This essay will look at the question of whether we learn our gender. It will begin by looking at the sociological meaning and interpretations of gender and how this is important. Following the discussion of how socialization plays a vital role in the argument of if we do learn our gender or not. Further to this it shall look at how gender roles have changed, comparing in particular pre-1960 to the modern day and also what key factors played crucial roles in this change. Throughout this essay the work and views of different sociologists will be relied upon in order to provide a detailed discussion in the analysis of the question.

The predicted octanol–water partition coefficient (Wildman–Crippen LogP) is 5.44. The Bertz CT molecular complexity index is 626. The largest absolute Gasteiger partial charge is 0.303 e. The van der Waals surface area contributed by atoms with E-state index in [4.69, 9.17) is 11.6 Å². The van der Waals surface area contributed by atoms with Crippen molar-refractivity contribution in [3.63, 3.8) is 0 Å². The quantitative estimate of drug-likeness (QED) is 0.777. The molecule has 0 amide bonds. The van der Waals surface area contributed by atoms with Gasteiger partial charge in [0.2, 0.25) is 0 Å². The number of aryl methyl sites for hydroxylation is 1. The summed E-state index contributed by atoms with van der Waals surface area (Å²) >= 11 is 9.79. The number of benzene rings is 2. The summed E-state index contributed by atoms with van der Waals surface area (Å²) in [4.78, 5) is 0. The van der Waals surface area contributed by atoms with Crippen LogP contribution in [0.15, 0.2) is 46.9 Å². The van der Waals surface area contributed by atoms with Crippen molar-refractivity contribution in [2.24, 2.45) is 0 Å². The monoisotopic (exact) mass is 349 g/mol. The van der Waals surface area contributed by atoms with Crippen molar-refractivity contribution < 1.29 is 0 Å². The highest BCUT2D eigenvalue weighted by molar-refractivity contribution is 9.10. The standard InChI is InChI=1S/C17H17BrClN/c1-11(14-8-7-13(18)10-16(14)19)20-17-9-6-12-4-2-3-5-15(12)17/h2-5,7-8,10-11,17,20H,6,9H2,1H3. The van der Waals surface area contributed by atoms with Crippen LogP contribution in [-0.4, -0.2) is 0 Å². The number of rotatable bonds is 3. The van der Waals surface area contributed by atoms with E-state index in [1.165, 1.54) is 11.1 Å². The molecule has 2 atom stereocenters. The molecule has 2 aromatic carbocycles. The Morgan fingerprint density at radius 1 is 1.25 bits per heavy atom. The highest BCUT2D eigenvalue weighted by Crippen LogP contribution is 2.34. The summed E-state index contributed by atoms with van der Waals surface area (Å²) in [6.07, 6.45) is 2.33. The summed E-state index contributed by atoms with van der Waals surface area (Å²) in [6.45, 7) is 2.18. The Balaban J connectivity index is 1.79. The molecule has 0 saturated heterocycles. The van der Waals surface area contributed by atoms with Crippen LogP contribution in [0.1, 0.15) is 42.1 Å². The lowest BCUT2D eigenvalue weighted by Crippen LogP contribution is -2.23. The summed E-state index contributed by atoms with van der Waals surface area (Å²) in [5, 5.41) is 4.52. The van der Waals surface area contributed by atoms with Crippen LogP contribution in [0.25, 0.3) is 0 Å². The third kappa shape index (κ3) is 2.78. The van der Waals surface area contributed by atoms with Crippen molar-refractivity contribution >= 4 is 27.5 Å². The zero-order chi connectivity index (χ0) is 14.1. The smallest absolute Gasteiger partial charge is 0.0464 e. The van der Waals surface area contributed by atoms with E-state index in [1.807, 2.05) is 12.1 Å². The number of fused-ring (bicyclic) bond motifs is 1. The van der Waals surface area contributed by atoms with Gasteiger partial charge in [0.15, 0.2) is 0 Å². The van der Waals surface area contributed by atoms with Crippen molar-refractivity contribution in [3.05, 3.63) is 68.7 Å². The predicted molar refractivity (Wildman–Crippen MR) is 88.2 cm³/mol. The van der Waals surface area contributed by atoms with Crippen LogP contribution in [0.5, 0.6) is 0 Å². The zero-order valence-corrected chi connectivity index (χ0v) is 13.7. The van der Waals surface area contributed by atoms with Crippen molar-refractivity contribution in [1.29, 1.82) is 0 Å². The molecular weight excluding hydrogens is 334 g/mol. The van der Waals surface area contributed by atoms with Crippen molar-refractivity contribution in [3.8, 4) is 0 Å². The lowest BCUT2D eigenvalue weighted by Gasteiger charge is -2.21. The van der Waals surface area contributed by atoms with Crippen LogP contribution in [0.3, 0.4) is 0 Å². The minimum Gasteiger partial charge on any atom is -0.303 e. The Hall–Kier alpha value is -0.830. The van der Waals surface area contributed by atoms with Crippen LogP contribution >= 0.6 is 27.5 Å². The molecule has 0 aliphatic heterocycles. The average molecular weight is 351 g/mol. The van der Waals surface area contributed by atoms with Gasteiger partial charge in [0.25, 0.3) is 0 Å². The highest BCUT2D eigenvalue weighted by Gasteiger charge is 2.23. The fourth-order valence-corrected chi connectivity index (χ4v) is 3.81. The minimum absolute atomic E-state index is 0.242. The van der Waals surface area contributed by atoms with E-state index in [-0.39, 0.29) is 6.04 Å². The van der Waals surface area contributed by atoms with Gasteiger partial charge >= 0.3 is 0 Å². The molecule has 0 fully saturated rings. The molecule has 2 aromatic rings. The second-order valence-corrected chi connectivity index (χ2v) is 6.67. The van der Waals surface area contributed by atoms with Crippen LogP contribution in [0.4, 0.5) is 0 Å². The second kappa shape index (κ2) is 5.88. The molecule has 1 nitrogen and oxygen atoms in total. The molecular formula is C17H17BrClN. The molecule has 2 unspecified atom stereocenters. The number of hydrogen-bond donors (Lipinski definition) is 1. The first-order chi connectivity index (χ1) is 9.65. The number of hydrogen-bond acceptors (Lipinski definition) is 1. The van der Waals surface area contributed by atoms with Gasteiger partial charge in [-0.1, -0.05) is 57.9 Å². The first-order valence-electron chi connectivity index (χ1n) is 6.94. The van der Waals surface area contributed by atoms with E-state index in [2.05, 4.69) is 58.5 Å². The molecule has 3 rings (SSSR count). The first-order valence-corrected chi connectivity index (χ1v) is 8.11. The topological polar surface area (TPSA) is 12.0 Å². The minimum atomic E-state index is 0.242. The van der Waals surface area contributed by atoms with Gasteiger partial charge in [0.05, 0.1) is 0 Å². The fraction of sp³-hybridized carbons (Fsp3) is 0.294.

Firstly to understand the question the meaning of gender has to be depicted. The word gender may be perceived by some as a way of classing an individuals sex as male or female, however it actually refers to the sex based characteristics. The following passage is taken from the definition of gender from the American Heritage dictionary of the English language (2000). In discussion of the meaning of gender it states that “Traditionally, gender has been used primarily to refer to the grammatical categories of "masculine," "feminine," and "neuter," but in recent years the word has become well established in its use to refer to sex-based categories… using gender to refer to social or cultural categories.” This is the basic description of how the term gender is approached in terms of this question rather than one referring to the actual sex of a person. This is also stated by Macionis and Plummer (2008, p.367) explaining that: “sex refers to the biological distinction between males and females” it is also states that a “gender role refers to learning and performing the socially accepted characteristics for a given sex.” This clearly defines for us that when discussing whether gender can be learnt we are distinctively talking about the pre conceived social characteristics in which each sex should possess.
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